Again, perhaps it wasn't a team that engendered tremendous warmth. They had a certain swagger, were a bit Jack the Lad, and in '94 of course, there were the dark traction control mutterings and the Verstappen fuel filter episode. But equally there was no denying that whatever they did - be it pitstops, strategy or even the Rapid Movements five-a-side football tournament! - they were pretty nifty.
Many of the key players were lost to Ferrari before Renault returned officially in 2002 but the core of that Enstone team was the outfit that finally ended Ferrari's unprecedented dominance in the noughties, with Fernando Alonso. By then they were part of the Establishment and I was aghast at the drama that befell the team over Singapore and the fate of Pat Symonds in particular.
Of course, you could see it coming. You could see how a media circus would turn an attempt to safeguard hundreds of jobs by harmlessly spinning a car into the Singapore wall at a second gear corner into the worst crime in Christendom. In truth it looked worse than it was because Nelsinho screwed it up. He was meant to do it gently, like Grosjean did accidentally a year later...
Robert Kubica tests the Renault R30 at Valencia © LAT
It made me laugh when I read one of the March founders, Robin Herd, talking about how Chris Amon should have won at Spa in 1970 but was beaten by Pedro Rodriguez. Herd explained how it was generally known that Rodriguez has a 3.3-litre engine that day (the limit was 3.0 litres) and that they'd known right after, but putting in a protest wasn't the sort of thing you did back then.
Felipe Massa might not agree but, for me, that was way worse than anything Renault did. Pedro and Chris should have finished their careers 1-1 and not 2-0. It might have scared Amon for life although, having met such a rounded man a few years ago, I somehow doubt it.
You wonder about the circumstances of the 75% Renault sale to Genii Capital. It looked very much as if Renault wanted out and you have to ask why they didn't unload it 100%. Maybe they wanted a ready-made route back for a proper works campaign when it suits them. Or, maybe, as engine suppliers to Red Bull as well, perhaps their exit would have been a mite inconvenient in the light of everyone else's defection. Was a deal done to lessen their embarrassment over Singapore if they stayed around awhile?
Certainly it seems that money is an issue. One of the less welcome elements of a return to an era of independents is the return of pay drivers. In fairness to Vitaly Petrov - who has apparently said that he's not bringing huge Russian sponsorship, just some help from his Dad and a few friends - he has won GP2 races, but you can't help wondering whether the name agin the second Renault should not really have read 'Vitally $15m."
Thirty years on though, Renault PRs are still helping me out of holes. Just before Christmas I'd planned a foreign trip to install a kitchen and furniture in a ski flat in Bulgaria. It involved 4500 miles in eight days, a lot of DIY, at which I'm rubbish, and a long-suffering mate. Three days before we were due to leave, the van we were taking was driven into. Renault's Tim Jackson saved the day and produced, seemingly out of a hat, a Renault Master. Undoubtedly he doesn't have quite the allure Yvette did, but all the same I wanted to kiss him.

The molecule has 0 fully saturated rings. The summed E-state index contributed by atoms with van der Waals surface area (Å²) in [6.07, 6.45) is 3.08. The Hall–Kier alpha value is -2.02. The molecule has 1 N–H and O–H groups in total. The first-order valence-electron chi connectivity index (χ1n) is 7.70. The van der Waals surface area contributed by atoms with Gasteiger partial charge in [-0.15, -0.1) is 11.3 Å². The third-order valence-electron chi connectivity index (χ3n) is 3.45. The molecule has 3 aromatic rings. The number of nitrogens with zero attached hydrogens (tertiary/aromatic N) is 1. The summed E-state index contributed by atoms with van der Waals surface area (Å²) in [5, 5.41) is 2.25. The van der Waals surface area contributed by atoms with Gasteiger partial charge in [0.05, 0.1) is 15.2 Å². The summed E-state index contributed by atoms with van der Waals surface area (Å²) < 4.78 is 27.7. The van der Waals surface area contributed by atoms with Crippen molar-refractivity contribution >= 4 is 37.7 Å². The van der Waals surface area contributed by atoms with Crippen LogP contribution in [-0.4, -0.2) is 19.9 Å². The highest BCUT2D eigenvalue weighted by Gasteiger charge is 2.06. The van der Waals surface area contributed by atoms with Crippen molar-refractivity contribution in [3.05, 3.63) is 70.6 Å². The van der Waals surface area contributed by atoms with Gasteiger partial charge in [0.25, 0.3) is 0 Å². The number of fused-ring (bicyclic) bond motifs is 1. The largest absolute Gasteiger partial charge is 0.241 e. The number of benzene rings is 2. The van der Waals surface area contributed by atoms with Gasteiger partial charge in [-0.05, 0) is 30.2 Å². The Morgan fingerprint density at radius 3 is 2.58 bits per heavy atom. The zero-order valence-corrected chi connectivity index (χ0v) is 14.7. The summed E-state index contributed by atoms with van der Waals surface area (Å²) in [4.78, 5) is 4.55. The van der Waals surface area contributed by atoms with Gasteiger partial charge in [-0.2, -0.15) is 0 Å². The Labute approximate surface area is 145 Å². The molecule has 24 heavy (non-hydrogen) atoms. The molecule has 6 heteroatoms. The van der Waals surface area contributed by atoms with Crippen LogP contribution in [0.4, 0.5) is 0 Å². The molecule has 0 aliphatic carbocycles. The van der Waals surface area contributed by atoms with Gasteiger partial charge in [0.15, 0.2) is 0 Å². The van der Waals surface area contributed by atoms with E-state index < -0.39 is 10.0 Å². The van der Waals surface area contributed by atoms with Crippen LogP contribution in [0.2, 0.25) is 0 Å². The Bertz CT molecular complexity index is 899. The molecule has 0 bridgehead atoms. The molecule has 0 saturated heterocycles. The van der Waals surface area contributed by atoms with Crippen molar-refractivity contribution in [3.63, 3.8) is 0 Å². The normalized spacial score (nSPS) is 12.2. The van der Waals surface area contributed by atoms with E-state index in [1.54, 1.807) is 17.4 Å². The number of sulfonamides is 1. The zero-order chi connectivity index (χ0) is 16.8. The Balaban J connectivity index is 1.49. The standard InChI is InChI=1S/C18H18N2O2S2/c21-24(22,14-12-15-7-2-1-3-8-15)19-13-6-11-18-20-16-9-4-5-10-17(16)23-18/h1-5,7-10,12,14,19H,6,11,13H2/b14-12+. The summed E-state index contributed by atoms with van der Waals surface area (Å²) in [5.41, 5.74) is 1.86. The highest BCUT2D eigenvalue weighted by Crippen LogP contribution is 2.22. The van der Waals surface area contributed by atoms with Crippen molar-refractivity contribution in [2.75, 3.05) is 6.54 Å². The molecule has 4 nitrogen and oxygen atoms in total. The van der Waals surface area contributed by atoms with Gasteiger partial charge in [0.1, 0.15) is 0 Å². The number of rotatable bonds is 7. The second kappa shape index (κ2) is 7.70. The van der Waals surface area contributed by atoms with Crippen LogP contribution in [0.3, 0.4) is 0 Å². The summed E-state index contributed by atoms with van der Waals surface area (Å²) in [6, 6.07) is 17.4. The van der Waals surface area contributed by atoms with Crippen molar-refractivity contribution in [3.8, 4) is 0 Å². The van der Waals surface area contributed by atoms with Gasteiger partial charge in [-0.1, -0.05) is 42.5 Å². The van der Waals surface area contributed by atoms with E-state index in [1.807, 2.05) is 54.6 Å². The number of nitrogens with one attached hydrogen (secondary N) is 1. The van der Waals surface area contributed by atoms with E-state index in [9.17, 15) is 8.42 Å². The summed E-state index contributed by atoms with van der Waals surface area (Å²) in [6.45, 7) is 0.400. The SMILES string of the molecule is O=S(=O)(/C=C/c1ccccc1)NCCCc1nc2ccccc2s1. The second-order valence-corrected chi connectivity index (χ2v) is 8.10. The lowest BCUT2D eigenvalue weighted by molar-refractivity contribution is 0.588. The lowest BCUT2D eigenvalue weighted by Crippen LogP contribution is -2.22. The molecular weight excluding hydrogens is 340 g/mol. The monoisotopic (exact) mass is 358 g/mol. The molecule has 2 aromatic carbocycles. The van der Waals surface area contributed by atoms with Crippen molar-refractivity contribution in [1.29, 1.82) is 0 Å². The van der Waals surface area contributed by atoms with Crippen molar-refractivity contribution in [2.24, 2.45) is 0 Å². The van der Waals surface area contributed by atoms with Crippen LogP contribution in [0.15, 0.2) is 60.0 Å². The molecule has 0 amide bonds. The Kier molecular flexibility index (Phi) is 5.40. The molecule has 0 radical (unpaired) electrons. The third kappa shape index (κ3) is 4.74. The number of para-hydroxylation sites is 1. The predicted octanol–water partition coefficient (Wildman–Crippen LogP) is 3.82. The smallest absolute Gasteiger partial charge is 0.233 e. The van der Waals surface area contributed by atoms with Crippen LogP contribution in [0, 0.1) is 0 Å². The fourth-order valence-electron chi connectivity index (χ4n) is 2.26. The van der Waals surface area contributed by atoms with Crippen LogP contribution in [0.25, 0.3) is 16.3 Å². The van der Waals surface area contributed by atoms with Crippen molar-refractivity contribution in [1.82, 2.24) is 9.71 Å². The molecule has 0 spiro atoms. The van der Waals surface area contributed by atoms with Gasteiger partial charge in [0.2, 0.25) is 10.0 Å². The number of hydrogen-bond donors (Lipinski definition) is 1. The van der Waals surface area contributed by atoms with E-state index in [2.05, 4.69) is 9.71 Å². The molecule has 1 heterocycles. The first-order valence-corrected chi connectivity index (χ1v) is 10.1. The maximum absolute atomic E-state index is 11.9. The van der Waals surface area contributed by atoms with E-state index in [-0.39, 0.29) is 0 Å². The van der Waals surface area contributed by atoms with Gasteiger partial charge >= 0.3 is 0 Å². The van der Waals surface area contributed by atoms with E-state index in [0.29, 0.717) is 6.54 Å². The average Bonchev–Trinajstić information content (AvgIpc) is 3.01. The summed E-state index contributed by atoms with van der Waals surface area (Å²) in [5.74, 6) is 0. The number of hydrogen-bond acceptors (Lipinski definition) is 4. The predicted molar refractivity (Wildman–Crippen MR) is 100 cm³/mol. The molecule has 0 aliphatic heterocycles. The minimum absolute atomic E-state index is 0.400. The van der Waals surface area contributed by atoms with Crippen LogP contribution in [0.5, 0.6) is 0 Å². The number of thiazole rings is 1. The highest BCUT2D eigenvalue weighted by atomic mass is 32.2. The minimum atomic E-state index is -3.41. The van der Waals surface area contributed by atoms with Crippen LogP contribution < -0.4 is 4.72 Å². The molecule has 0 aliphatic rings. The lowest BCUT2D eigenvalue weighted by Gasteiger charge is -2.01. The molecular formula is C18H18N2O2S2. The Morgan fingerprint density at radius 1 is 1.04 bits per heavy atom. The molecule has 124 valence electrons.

As a kid I always loved Renault Alpine A110s and dreamed of driving the Monte Carlo rally in one. Forty years on I was faced with an iPhone whose Google Maps was telling me I was going to take 8h52m to drive from Bansko in Bulgaria to catch the ferry from Igoumenitsa in Greece. We had to be there at midnight and we fitted the last piece of kitchen plinth at 5pm. There was one ferry a day and I'd already extended the loan of the van.
The conversation went something like this:
Me: "This is a van, not an M3. I've got absolutely sod all chance of making up two hours in seven driving this."
Renault Master van © Renault
Mate: "The only alternative is driving through Romania again and I'm not up for that. It's got more potholes than Britain and even if we miss them we're going to come around a corner and collect a horse and cart. Let's go for it."
The result was an average 71mph for three hours in the sequential-shift Master to reach Thessalonika, which included crossing a mountain range. Whereupon we found the world's best motorway all the way to the port, just opened and seemingly unknown to Google Maps. We were there by 10.30pm.
The mountain range bit was driven like a long special stage with my mate reading from his iPhone - it's a 120 degree left opening out into an easy right, and on like that. I remember thinking that if Google Maps didn't know about the motorway, it's a darned good job it knew its left from its right. And while it may not be quite an Alpine A110 to look at, I can report that as a van, the Renault Master makes a bloody good rally car!
Reading Gary Anderson's technical summary last week, it seems that the new Renault was among the more basic of devices breaking cover in Valencia. I find myself hoping that it's not too basic to afford a team of basic racers a genuine shout at being competitive. It's a reflection of the quality of today's F1 line-up that when you exclude the four world champions already on the grid (Alonso, Button, Hamilton and Schumacher), there are another four again who could have a championship in them.
Without question one of them is Robert Kubica and although I fear otherwise, I hope that the team, cash-strapped or not, Pat Symonds or not, is strong enough to give him a decent stab.
To continue reading this feature, join Autosport Plus today.
Are you an Autosport magazine subscriber? Activate your online account
- Your Autosport Plus membership includes:
- Unlimited access to Autosport's news - no monthly cap.
- Read the best motorsport features, analysis and opinion.
- Explore Forix, our comprehensive motorsport stats database.
- Choose from a monthly or yearly membership.